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Aerosol Science and Engineering

, Volume 2, Issue 4, pp 153–164 | Cite as

OM/OC Ratio of Polar and Non-Polar Organic Matter during Wintertime from Indo-Gangetic Plain: Implications to Regional-Scale Radiative Forcing

  • Prashant RajputEmail author
Original Paper

Abstract

Ambient PM2.5 (particulate matter with aerodynamic diameter ≤ 2.5 μm) samples have been collected in two winter campaigns: I during 2nd December 2008‒27th February 2009 (n = 24) and II during 3rd December 2010‒11th February 2011 (n = 15). The PM2.5 mass varied significantly from 35 to 220 and 80 to 244 μg m−3 during I and II campaigns, respectively. Based on similar inter-annual variability (statistical two-tailed t test) of PM2.5, K+/PM2.5 (0.010), EC/PM2.5 (0.04) and OC/EC (~ 6) ratio, it has been inferred that the strength of combustion sources, viz. biomass burning and fossil fuel combustion remained more or the less constant during I and II campaigns (OC: organic carbon; EC: elemental carbon). However, significant difference in OC/PM2.5 and WSOC/OC ratios between I and II campaigns indicated a significant change in organic aerosol composition attributable to fog processing vis-à-vis fog scavenging (WSOC: water-soluble organic carbon). The OM/OC (organic mass-to-organic carbon) ratio of polar and non-polar organics averaging at 2.0 and ~ 1.2 (and the overall OM/OC ratio at 1.7) look quite similar during both the campaigns. Principal component analysis (PCA) resolved total source contribution up to 81.4% of which ~ 64% was attributed to mixed contribution from biomass burning emission and secondary transformations, 25% of the resolved source fraction to fossil fuel combustion and 11% of the resolved source fraction to the mineral dust. These results have implications to better parameterization of organic aerosols in chemical transport model and accurate estimation of their influence on regional-scale radiative forcing.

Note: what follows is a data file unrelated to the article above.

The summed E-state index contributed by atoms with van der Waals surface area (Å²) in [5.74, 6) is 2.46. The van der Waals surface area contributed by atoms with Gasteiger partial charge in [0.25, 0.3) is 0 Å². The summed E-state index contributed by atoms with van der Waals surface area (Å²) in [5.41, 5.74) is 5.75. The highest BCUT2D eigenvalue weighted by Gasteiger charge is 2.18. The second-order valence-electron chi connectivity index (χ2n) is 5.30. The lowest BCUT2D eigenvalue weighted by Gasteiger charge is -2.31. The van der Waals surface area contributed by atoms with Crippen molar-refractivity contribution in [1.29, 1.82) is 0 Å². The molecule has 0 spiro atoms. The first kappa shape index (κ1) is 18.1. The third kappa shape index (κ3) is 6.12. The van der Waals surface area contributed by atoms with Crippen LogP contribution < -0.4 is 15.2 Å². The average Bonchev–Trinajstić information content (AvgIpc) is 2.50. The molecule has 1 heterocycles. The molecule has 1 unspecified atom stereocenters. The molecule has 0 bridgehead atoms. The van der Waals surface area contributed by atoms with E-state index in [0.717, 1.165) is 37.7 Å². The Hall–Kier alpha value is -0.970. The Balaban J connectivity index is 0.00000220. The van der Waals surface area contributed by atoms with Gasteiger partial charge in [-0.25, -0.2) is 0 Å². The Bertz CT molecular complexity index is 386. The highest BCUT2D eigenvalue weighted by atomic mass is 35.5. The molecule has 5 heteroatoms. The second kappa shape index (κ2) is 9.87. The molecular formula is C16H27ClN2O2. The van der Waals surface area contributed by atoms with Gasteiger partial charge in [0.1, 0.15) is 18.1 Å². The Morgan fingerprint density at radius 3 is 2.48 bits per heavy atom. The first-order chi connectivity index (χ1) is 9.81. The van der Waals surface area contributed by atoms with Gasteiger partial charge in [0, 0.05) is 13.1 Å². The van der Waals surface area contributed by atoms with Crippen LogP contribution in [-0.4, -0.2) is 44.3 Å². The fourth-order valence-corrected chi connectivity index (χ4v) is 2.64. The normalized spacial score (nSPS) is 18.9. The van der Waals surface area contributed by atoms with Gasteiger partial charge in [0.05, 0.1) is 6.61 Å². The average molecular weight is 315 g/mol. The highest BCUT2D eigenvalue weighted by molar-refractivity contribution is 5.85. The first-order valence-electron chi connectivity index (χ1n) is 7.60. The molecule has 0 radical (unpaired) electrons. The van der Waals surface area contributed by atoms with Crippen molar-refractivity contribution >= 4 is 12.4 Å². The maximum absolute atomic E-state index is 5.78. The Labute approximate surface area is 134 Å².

Keywords

Organic aerosols OM/OC ratio Fog processing IGP 

Notes

Acknowledgements

I thank Prof. M. M. Sarin (Geosciences Division; Physical Research Laboratory, Ahmedabad, India) and ISRO-GBP office (Bengaluru, India) for supporting this study. I also thank, Prof. Darshan Singh and Dr. Deepti Sharma for support in aerosol collection and sampling logistics, and the Indian Meteorological Department (IMD; Punjabi University, Patiala in India) for providing the relevant meteorological parameters from the sampling site. Author thanks the reviewers for providing constructive comments and Prof. Junji Cao for editorial handling of this manuscript. PR is thankful to the Council of Scientific and Industrial Research (India) for providing CSIR-Senior Research Associate fellowship (CSIR-SRA Pool No # 8934-A/2017).

Compliance with Ethical Standards

Conflict of Interest

The author states that there is no conflict of interest.

Supplementary material

41810_2018_32_MOESM1_ESM.docx (172 kb)
Supplementary material 1 (DOCX 172 kb)

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Copyright information

© Institute of Earth Environment, Chinese Academy Sciences 2018

Authors and Affiliations

  1. 1.Department of Civil EngineeringIndian Institute of TechnologyKanpurIndia

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